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Chinese Loans to Africa: Know how Much your Country Owes China; Angola, Ethiopia, Kenya and Zambia lead the pack.

Workers stand along a prototype rail line, to be constructed by China Railway Construction Corporation (CRCC), during the ground breaking for the construction of Lagos-Ibadan rail line project at the Ebute-Metta headqauters of the Nigerian Railway Corporation in Lagos on March 7, 2017. Nigeria's acting President Yemi Osinbajo has signed off on the construction of the Lagos-Ibadan double track railway line modernisation project to be executed by the China Railway Construction Corporation (CRCC). The project, when completed, will open up direct transit from the coastal city of Lagos, Nigeria's commercial capital, to Ibadan, in the heart of the south west. / AFP PHOTO / PIUS UTOMI EKPEI

Al Musasia

According to the Overseas Development Institute, “Almost 40% of Sub-Saharan African countries are in danger of slipping into a major debt crisis”. This is issue true in part due to the new found partnership between Africa and china.

While there is no doubt that Chinese infrastructural investment in Africa has opened up avenues and opportunities for trade and economic growth, many argue that Chinese loans used to finance these projects are beyond the capacity of most African countries to repay them. Hence, subjecting assets used as collateral to potential seizure by the Chinese.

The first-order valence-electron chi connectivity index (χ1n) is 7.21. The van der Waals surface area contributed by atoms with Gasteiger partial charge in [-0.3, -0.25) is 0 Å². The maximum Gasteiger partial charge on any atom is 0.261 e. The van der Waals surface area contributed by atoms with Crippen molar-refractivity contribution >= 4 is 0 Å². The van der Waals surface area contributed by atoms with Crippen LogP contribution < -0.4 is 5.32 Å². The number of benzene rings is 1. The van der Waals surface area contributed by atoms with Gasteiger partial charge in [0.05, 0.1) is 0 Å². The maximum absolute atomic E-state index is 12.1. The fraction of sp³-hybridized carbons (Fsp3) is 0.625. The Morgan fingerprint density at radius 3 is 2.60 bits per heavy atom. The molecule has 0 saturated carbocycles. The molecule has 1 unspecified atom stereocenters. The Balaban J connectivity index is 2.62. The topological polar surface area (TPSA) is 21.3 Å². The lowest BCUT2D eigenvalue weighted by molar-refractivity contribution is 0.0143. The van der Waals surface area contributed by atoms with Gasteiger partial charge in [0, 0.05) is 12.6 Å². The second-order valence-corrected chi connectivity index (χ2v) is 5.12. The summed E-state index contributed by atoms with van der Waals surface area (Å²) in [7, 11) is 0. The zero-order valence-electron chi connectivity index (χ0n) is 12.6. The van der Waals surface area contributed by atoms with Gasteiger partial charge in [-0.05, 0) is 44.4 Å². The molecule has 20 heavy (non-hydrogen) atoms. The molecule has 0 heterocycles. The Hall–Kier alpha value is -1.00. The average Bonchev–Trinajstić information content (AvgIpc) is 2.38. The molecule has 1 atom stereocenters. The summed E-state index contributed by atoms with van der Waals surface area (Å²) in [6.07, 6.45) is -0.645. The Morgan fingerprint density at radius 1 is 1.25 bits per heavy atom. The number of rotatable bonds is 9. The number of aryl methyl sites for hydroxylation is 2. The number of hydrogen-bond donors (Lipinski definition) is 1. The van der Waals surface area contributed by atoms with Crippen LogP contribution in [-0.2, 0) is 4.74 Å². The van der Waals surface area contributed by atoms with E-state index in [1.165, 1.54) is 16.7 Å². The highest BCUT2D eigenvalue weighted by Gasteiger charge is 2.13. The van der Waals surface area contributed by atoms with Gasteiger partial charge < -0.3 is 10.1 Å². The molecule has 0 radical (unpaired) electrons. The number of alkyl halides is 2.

According to an article that appeared on www.bbc.com, titled, “Reality Check: Is China burdening Africa with debt?”, the International Monetary Fund issued a warning that Africa was headed into a debt crisis. As per the article, 18 countries are at a high risk of debt distress, meaning that their debt to GDP ratio is more than 50%.

Africa’s total External debt is $417bn (£317bn) of which 20 % is owed to china. According to the China-Africa Research Initiative (CARI) at John Hopkins University, “Angola is the top recipient of Chinese loans, with $43.1 billion disbursed over 17 years”. As per CARI, “from 2000 to 2017, the Chinese government, banks and contractors signed US $146 billion in loan commitments to African governments and their state-owned enterprises (SOEs).”

It’s important to note the timeline shown in the data as a period between 2000 and 2017. Some loans may have been paid and others received as well. CARI acknowledges that unlike other countries in the developed world. China does not produce official data of its lending patterns. However, it says on its website that, “Since China does not produce any official data on its lending patterns in Africa, SAIS-CARI staff pull from a variety of other sources, including official websites, central banks, ministries of finance, and Chinese contractors. This desk research is then supplemented by field work conducted by SAIS-CARI researchers, which includes in-person interviews with African and Chinese officials”.

It’s important for African countries to reconsider their engagement with china and focus on how they can grow trade between member states. Our dependence on China will create a possibility of neo-colonialism and an increase in Chinese imperialism in Africa.  

http://www.sais-cari.org/data

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    Written by Albert

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